What is AIR?

The air is a mixture of gases. Many years ago it was found that animals which were confined in a limited amount of air died after a short time. Later, it was ascertained that, in breathing, animals do not consume all of the air which is inspired, but only a part of it, and that part is now known as oxygen the other chief part, known as nitrogen, is of no direct use for sustaining life. Air is substantially a mixture of oxygen gas and nitrogen gas. It really contains small quantities of other gases, also varying proportions of moisture in consequence of the evaporation of water from the land and water surfaces of the earth wh ch is always going on. For any given temperature, there is a maximum amount of water vapour which a given volume of air is capable of taking up or dissolving, and under these conditions it is saturate d with moisture at that particular temperature. Instruments which have been devised for determining the amount of moisture contained in a given volume of air are termed hygrometers. A cubic metre of air at 20 degrees C. can take up 17157 grms. of water, but at o degrees C. it can only hold 487 grms., so that when cooled, the excess of water held in gaseous solution is deposited as mist, dew, rain, hail, or snow. As w ill be seen under the description of oxygen, that gas can be prepared in the laboratory by a number of methods, but it is a natural constituent of the air, the composition of which is materially the same throughout the world. Animal life could not exist if this oxygen gas were not present in the air, and the most interesting point is that the air contains such a much larger quantity of the other gas nitrogen. I11 breathingthe act of inspirationthe oxygen of the air is sucked up or absorbed in the lungs, and that reacting upon the blood forms carbon dioxide, which gas is given out in the breaththe act of respiration. The inert nitrogen which is present in the air makes the oxygen weak or dilute enough to enable this to be done, as oxygen is fatal to human life when continuously breathed in its pure state. It is the oxygen of the air that also sustains the combustion of wood, coal, and coke in firegrates. In burning, the tar bon of which coal and coke are largely composed combines or enters into chemical combination with the oxygen of the air, forming carbon dioxide, and gives out heat at the same time. Charcoal is a form of carbon, and if a piece of it be heated to redness and then placed in a globe or glass jar containing oxygen gas, it becomes much brighter in redness, much hotter, and gradually disappears, being burnt up and thereby converted into carbon dioxide by combining with the oxygen. This act of burning, or combustion as it is termed, is essentially dependent upon the presence of oxygen. If an ordinary nightlight be lighted and placed in a widemouthed stoppered buttle, and the bottle then closed, the nightlight will go on burning until the oxygen contained in the air present in the bottle has been used up, when it will go out. On the other hand, as is well known, it will go on burning in the open air until it is all consumed. The air always contains a certain quantity of carbon dioxide, and this constituent is of more importance than might appear without careful consideration, bearing in mind how essential it is to the growth and development of vegetable I fe, and how the quantity of oxygen contained in the air is maintained by way of compensation. It has been estimated that the amount of carbon dioxide given off in each twenty four hours through the lungs of an adult human being is that which results from the oxidation of between 7 and 11 ounces of carbon, and this necessitates the consumption of about i| pounds of oxygen gas mhaled; and if now we multiply this quantity by the number of the world s inhabitants, the amount of oxygen gas thus removed from the air is represented by an astounding figure. The quantity, indeed, is so large that, unless there existed some compensating process, life would in course of time become impossible on the earth. It is now known that plant life gives back to the atmosphere the oxygen which animal life removes from it. This is the more important because, whereas 100,000 parts of air ordinarily contain about 33 parts by volume of carbon dioxide, larger proportions would foul it to such an extent as to produce headache and other sickness, while the presence of from 200 to 300 parts is seriously prejudicial to health. Vegetable life absorbs carbon dioxide from the air, as also from decomposing organic matter in the soil, and, assimilating the carbon in ts tissues by a variety of chemical processes, gives out again the oxygen which is contained in it, and thus maintains the composition of the air practically constant and universal. The immensity of this process can be imagined when we reflect upon the vast extent of forestry and plant life which coers the surface of the earth, and makes us realize at the same time the great importance of carbon dioxide as 1 constituent of the air side by side with that of oxygen and nitrogen, its other chief constituents. The air of towns generally contains small proportions of ammonia, sulphur dioxide, sulphuretted hydrogen, and organic matters, whilst nitric acid is produced by lightning flashes. At times, ozone in strail proportion also forms an aerial constituent, particularly in the upper layers, whilst recent investigations have revealed the presence, as normal constituents, of a number of rare gases in minute quantities including argon, helium, neon, krypton, and xenon. The relative proportions in which these arc present are shown below: Argon degrees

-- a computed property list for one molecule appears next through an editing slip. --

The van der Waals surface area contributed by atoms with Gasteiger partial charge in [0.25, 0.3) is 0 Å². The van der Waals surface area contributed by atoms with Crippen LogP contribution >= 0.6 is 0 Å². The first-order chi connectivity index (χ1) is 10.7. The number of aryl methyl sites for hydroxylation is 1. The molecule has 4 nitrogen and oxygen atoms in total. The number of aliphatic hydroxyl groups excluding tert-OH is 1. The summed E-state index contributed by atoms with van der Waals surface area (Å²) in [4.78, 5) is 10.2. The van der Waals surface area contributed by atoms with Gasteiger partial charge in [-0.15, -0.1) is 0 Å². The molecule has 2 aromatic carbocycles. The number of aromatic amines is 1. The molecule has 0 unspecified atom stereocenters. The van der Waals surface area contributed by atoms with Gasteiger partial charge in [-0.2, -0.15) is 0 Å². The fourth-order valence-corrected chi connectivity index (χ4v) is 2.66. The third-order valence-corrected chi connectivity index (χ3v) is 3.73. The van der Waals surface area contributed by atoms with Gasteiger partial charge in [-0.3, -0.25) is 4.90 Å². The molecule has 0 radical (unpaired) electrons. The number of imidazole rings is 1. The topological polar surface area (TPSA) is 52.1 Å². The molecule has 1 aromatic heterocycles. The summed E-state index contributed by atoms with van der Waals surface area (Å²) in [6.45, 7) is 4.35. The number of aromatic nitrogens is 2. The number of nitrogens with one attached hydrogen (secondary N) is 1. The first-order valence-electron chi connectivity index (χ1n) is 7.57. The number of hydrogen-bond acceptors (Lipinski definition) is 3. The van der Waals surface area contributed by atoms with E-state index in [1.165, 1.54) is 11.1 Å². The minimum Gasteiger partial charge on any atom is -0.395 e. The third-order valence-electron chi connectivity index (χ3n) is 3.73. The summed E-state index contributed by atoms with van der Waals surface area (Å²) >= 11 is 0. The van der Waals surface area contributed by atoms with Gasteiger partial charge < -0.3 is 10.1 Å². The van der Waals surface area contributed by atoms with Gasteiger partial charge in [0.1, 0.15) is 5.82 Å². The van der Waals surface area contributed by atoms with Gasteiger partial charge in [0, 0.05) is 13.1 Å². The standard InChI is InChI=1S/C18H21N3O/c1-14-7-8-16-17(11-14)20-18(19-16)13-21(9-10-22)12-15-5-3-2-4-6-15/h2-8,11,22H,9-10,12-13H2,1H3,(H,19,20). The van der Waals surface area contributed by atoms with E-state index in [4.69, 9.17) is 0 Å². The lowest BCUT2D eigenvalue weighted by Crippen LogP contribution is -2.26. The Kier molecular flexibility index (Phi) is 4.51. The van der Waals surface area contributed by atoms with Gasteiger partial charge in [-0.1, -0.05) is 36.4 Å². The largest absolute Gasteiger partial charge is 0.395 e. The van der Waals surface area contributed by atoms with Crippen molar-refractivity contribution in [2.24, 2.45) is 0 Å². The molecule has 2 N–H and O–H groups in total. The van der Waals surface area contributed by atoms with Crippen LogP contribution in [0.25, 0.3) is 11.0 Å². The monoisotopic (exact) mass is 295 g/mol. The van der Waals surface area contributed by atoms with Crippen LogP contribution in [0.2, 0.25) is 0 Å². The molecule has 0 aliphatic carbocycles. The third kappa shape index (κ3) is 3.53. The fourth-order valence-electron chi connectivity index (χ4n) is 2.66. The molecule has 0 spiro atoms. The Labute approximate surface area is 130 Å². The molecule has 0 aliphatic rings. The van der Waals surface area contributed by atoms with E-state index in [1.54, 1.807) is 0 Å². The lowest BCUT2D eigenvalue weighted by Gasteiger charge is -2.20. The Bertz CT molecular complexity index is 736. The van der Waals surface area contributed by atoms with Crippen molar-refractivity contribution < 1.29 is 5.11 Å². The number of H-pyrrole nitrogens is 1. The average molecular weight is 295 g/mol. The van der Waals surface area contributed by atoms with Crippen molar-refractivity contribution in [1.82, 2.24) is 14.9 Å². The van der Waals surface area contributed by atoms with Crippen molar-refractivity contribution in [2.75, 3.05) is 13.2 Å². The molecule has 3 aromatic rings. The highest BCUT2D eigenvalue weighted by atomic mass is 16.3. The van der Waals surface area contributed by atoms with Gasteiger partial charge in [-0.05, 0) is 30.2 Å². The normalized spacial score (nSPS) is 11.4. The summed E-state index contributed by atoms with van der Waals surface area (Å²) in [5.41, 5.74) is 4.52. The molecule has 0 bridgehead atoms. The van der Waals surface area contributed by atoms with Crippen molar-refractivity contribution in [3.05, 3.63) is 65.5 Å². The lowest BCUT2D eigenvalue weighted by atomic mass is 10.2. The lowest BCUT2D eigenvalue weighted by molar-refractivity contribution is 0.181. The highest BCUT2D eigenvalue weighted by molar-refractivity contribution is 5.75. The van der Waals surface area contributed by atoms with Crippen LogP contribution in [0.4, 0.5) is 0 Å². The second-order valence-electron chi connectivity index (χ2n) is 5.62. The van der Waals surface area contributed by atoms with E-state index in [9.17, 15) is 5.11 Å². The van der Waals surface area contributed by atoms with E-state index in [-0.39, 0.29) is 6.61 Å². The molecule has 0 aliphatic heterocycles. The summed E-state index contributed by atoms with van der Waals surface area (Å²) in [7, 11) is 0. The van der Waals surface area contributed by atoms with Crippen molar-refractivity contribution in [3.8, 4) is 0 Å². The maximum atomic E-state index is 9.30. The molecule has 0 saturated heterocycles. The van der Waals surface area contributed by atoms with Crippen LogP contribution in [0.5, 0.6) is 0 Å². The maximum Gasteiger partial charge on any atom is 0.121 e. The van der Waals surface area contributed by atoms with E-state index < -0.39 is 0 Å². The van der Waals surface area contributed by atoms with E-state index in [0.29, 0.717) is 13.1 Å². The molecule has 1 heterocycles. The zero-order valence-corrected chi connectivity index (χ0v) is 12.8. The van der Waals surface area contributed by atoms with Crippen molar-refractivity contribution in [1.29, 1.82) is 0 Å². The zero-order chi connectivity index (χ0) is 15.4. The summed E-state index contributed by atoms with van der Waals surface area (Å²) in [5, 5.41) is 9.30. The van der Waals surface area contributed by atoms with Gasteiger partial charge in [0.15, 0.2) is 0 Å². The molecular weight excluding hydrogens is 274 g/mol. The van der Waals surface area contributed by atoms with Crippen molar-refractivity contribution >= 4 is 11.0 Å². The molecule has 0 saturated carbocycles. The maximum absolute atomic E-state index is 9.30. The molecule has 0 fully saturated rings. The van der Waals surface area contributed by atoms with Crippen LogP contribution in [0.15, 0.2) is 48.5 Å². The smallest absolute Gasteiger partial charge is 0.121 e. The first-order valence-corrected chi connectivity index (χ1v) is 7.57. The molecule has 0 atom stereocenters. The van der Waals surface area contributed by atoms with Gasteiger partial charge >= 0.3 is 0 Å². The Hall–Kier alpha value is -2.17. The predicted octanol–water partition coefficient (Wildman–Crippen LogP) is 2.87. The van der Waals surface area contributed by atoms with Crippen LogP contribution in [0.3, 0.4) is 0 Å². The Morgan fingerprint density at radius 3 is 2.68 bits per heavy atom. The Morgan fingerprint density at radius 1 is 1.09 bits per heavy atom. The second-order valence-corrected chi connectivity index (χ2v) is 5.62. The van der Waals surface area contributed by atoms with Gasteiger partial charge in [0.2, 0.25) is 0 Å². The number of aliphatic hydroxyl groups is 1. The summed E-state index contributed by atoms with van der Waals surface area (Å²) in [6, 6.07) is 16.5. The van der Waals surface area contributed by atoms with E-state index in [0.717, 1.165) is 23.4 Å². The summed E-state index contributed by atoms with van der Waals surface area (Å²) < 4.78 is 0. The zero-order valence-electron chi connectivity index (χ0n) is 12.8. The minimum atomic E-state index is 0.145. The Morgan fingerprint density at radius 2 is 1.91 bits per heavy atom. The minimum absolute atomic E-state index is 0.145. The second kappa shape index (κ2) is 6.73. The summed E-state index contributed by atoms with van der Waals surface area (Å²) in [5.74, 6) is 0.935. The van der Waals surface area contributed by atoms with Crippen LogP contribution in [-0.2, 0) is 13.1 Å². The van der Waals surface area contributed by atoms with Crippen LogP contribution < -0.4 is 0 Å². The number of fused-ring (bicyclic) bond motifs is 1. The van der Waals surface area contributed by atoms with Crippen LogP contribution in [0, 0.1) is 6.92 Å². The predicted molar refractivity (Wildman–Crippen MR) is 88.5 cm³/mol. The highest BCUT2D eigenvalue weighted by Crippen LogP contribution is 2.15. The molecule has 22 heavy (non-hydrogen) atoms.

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Definition of  AIR